Drug suspect dies in court

Drug suspect dies in court
Jermaine Adderley, 26, is escorted to court in May 2019.

NASSAU, BAHAMAS – A man accused of several drug-related charges died in Magistrate’s Court this morning after suffering from alleged seizures.

Jermaine Adderley, 26, was set to be arraigned before Justice Andrew Forbes on two counts of drug possession with intent to supply after he and two other men were found in possession of Indian hemp, and methylenedioxyamphetamine (a derivative of the drug commonly known as “Ecstasy”) on January 10.

Adderley and his roommate, Adam Johnson, were charged last May with four counts of possession of dangerous drugs with the intent to supply; and three counts of unlawful storage of medicinal drugs with the intent to unlawfully sell.

Today, his lawyer Keith Seymour told reporters Adderley had been in police custody since Friday.

He said Adderley stopped breathing while in the court room around 11am after he began having what appeared to be epileptic seizure.

“He was having somewhat of an epileptic seizure and everybody in court was ‘kinda’ concerned that we really didn’t know the extent of what was happening,” Seymour said.

“People were trying to assist in any way. He just started to shout and he was in excruciating pain, and the pain would have continued, and once his brother came back and dealt with him, we just saw that he stopped moving.”

He continued: “(Adderley) was in custody from Friday, I saw him at the DEU on Saturday morning 8am. He was in good shape. I did not hear from him (Sunday), but I heard police indicate he was going to be arraigned today. So, that’s when I came to court for his arraignment.”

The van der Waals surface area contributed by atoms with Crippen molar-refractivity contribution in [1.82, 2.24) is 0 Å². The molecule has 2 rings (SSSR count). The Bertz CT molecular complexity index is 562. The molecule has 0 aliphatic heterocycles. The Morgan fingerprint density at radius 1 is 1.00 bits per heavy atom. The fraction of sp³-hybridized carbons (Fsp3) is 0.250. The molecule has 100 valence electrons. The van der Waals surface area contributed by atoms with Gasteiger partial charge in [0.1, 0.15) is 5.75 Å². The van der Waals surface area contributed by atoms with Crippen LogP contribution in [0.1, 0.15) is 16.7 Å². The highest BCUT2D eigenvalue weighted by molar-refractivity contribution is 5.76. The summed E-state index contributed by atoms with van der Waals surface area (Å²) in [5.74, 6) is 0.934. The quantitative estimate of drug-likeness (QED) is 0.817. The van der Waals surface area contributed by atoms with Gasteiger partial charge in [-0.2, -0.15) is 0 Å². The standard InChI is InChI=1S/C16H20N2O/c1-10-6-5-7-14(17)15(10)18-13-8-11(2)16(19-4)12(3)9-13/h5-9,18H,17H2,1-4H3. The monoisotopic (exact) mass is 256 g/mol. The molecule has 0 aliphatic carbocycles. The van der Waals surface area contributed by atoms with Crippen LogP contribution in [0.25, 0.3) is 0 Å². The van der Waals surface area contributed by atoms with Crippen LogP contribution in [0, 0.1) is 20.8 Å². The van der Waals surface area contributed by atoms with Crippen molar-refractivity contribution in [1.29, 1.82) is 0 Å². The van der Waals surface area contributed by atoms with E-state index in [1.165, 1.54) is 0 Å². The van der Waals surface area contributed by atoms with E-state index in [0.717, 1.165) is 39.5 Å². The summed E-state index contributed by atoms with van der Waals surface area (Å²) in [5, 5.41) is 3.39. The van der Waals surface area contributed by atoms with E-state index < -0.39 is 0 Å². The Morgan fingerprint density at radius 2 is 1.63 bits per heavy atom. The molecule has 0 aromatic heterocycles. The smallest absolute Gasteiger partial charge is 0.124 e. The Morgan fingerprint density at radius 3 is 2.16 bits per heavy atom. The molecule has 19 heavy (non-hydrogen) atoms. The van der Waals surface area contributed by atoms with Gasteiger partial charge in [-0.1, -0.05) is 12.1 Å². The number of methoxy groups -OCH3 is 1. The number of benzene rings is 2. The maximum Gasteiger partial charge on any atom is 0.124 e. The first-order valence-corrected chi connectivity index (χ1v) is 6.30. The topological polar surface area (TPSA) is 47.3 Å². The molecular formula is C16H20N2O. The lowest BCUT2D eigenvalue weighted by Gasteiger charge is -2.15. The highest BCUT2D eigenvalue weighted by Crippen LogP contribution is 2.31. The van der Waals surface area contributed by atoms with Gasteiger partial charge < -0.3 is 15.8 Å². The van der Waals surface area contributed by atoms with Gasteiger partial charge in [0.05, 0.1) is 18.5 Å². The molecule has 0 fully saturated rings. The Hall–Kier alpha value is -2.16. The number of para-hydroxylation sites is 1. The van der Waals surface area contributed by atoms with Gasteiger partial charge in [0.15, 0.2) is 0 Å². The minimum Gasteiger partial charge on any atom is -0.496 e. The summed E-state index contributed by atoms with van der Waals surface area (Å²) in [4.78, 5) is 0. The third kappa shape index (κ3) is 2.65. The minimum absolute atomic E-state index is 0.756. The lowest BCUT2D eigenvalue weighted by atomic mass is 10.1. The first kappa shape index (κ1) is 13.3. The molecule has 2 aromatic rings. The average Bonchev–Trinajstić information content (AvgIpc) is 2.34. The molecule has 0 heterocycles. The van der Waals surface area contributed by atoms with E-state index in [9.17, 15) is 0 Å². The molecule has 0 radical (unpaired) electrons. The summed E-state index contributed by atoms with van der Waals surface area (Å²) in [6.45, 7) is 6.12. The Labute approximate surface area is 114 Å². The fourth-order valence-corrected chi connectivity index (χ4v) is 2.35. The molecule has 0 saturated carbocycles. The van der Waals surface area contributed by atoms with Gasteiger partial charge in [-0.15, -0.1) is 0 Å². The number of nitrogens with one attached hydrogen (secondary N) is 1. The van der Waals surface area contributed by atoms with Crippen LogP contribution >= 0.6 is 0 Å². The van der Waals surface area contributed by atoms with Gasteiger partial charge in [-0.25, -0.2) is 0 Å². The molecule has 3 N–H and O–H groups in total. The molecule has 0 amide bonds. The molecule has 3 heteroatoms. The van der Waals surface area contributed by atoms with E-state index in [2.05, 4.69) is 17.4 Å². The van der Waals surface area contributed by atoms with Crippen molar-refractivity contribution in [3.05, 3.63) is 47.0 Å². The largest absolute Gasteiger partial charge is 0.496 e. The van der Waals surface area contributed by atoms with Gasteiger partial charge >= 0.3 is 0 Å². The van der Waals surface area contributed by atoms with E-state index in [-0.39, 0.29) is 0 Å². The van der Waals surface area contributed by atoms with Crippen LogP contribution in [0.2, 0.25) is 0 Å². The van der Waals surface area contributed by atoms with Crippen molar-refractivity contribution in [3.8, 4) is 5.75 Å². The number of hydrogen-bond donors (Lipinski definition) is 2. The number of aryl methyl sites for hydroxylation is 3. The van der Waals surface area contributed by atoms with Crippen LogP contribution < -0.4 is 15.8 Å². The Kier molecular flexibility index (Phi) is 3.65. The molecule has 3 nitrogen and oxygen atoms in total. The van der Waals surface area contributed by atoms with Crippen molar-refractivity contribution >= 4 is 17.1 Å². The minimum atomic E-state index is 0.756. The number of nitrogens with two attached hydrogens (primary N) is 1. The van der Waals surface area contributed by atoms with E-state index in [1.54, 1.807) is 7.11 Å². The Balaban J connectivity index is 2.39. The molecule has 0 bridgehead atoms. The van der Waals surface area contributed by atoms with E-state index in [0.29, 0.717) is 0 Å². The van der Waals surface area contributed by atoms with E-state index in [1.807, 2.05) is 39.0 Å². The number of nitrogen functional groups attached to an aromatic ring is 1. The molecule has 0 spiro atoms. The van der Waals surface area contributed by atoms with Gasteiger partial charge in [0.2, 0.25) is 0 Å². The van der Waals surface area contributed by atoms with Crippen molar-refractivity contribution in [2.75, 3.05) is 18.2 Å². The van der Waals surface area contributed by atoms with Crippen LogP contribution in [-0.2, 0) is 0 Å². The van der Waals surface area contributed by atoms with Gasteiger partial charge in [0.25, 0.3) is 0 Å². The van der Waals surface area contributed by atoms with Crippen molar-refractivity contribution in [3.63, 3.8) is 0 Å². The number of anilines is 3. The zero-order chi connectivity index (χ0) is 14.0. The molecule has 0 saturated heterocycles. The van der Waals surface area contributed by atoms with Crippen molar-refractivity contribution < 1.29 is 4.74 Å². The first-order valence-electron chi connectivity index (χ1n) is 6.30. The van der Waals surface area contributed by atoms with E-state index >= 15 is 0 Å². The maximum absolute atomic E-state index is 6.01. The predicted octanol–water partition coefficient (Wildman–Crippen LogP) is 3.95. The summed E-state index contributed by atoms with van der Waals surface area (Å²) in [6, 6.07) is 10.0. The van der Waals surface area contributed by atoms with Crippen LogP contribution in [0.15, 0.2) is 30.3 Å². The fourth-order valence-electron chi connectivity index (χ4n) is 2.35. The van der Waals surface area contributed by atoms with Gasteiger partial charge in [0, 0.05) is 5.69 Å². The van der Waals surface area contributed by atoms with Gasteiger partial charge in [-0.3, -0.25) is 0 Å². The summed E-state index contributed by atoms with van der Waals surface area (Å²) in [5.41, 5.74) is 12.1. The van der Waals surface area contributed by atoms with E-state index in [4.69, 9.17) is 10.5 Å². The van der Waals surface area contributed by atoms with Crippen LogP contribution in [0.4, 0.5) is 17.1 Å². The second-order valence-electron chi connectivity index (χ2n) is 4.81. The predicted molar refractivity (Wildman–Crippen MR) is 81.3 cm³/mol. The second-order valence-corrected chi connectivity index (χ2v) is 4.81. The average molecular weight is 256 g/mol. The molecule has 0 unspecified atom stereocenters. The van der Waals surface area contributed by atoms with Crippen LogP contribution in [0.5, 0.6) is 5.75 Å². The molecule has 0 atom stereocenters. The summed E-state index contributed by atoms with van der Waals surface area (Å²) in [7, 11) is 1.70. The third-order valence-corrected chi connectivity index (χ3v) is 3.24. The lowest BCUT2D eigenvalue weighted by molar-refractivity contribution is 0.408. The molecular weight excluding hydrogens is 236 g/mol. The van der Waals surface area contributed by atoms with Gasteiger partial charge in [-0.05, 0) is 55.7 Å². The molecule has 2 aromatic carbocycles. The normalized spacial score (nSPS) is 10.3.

Seymour said Adderley’s mother had indicated her son suffered from seizures; however, he noted the severity of the incident appeared to concern relatives in the court room.

He confirmed Adderley had not requested any medication while in custody, noting it would have had to be made by his legal counsel.

Seymour said: “His mother mentioned he suffered from seizures in the past but this one, based on how his brother reacted to him, it showed his brother was a bit concerned.

“Being in police custody, as his counsul I would know, he did not request any medication be given to him during the time. He did eat this morning, grits and tuna. This thing just came about suddenly.”

2 comments

How are people dying from seizures these days. And does anyone in court or working for the justice department know cpr

As a Health Profession with exstensive training in C.P.R., First Aid & A.E.D.
In regards to a seizure related episode I personally would not advice administering C.P.R. unless the individual has became completely unresponsive. And even then with out proper medical history knowlege of the said individual. May make matters worse. A seizer can easily be mistaken or misinterpreted as an aneurysm

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